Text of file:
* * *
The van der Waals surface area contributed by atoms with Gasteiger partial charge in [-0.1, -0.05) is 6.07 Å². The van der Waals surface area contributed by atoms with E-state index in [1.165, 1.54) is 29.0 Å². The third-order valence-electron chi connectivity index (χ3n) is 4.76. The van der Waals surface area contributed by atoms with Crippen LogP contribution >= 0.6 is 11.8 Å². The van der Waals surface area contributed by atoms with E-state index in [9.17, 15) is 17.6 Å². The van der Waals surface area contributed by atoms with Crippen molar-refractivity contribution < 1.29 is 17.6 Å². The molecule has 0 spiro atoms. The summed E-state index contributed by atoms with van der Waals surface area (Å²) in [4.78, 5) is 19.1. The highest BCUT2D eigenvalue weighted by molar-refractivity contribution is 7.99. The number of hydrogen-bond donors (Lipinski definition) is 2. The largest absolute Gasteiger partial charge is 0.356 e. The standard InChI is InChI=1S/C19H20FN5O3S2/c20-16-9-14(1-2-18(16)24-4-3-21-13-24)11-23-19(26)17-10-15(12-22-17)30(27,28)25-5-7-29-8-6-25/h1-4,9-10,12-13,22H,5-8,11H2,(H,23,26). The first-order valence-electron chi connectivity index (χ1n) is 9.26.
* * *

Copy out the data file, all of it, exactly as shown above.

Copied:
The van der Waals surface area contributed by atoms with Gasteiger partial charge in [-0.1, -0.05) is 6.07 Å². The van der Waals surface area contributed by atoms with E-state index in [1.165, 1.54) is 29.0 Å². The third-order valence-electron chi connectivity index (χ3n) is 4.76. The van der Waals surface area contributed by atoms with Crippen LogP contribution >= 0.6 is 11.8 Å². The van der Waals surface area contributed by atoms with E-state index in [9.17, 15) is 17.6 Å². The van der Waals surface area contributed by atoms with Crippen molar-refractivity contribution < 1.29 is 17.6 Å². The molecule has 0 spiro atoms. The summed E-state index contributed by atoms with van der Waals surface area (Å²) in [4.78, 5) is 19.1. The highest BCUT2D eigenvalue weighted by molar-refractivity contribution is 7.99. The number of hydrogen-bond donors (Lipinski definition) is 2. The largest absolute Gasteiger partial charge is 0.356 e. The standard InChI is InChI=1S/C19H20FN5O3S2/c20-16-9-14(1-2-18(16)24-4-3-21-13-24)11-23-19(26)17-10-15(12-22-17)30(27,28)25-5-7-29-8-6-25/h1-4,9-10,12-13,22H,5-8,11H2,(H,23,26). The first-order valence-electron chi connectivity index (χ1n) is 9.26.